There is not a great deal of difference between STP and ECN (Electronic communication Network) brokers. ECN brokers allow their clients orders to match other clients and participants orders in the ECN. Again the broker is not taking the other side of the traders orders, those that do not match are passed to their liquidity providers.
ECN brokers are preferred against STP brokers as they typically quote smaller spreads but charge a commission. However as with the STP brokers for some of the time they are only as good as their liquidity providers, thus can be subject to requotes and slippage. The benefit is that they may be able to match it in-house which technically could result in a zero spread but realistically they still charge a spread.
Market making Brokers
The final alternative is trading with a broker that makes the market. They will take the other side of the trade and balance the risk using third parties when necessary. Their model works on the fact that many traders lose money (on average 80%+) thus they can offer tight spreads and the trading costs are included. For smaller accounts this works out quite well for most of the time. They have good matching tools and many execute very fast. The downside can be when there is more volatility as they may have to go to third parties to ensure that they do not take a big hit.
They often segment their client base into an A book and B book, with the A book clients business effectively either matching with the B book or going straight through to their liquidity providers. From experience with some, there can be delays with this and the broker will retain a last look process where then can reject the quote and go for the next best.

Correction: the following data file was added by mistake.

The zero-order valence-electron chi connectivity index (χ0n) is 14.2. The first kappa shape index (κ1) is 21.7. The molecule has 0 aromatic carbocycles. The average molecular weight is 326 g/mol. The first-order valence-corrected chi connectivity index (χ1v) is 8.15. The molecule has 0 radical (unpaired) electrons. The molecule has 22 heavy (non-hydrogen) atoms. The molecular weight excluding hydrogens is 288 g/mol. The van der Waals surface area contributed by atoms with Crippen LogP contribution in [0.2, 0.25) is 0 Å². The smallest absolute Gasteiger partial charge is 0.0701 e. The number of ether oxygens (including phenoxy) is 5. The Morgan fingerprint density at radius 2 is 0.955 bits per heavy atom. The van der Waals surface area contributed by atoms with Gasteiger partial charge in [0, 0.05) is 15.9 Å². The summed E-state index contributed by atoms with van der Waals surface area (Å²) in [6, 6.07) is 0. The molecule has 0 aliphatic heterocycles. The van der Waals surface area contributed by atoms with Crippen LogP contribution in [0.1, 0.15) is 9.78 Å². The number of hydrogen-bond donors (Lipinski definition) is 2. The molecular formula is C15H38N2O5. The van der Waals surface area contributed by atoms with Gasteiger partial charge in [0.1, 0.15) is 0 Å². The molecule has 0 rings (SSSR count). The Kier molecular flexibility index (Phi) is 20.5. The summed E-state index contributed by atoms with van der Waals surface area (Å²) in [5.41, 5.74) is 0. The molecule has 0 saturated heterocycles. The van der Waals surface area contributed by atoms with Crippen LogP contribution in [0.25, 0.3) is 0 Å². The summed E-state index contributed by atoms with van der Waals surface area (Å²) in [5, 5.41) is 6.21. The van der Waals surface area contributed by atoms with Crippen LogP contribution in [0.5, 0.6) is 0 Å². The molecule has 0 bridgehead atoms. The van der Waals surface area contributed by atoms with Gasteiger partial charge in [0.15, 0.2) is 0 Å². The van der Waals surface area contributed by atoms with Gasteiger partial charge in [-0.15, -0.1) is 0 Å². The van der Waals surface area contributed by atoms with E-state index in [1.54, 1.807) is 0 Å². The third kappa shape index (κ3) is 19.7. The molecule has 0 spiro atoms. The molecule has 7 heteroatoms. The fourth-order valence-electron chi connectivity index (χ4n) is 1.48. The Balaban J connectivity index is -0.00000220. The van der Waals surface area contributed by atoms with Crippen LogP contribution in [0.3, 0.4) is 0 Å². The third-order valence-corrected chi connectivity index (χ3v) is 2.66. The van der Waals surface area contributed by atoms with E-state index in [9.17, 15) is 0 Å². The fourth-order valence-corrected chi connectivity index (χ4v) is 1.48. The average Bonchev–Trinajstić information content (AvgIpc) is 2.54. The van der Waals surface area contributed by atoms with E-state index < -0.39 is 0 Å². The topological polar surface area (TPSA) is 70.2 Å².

Order Processing in summary
If you have the choice of brokers then the closer you are to an exchange the better. There is still a lack of transparency with many brokers although things are getting better.
We see this as a key aspect of those brokers that we have selected.
Account type - Forex CFD's or Spreadbetting?
There are great debates held on what is the best type of account mainly down to taxation. On that basis we look at the pros and cons accordingly.
In terms of simplicity of trading both spread betting and CFD’s are generally the easiest although modern forex platforms have been designed to make trading more straight forward. We have discussed the ease of use of the platforms on each review.
For traders in the UK and Ireland they have a slighter wider choice then traders from the rest of the world as there is an option to spread bet. The great play here is that your winnings are tax free. This is great in theory but in reality as you will see by the risk warnings on every page of this site, trading carries a high risk and up to, and maybe beyond 85% of traders lose money. Losses cannot be offset on capital gains etc in the UK.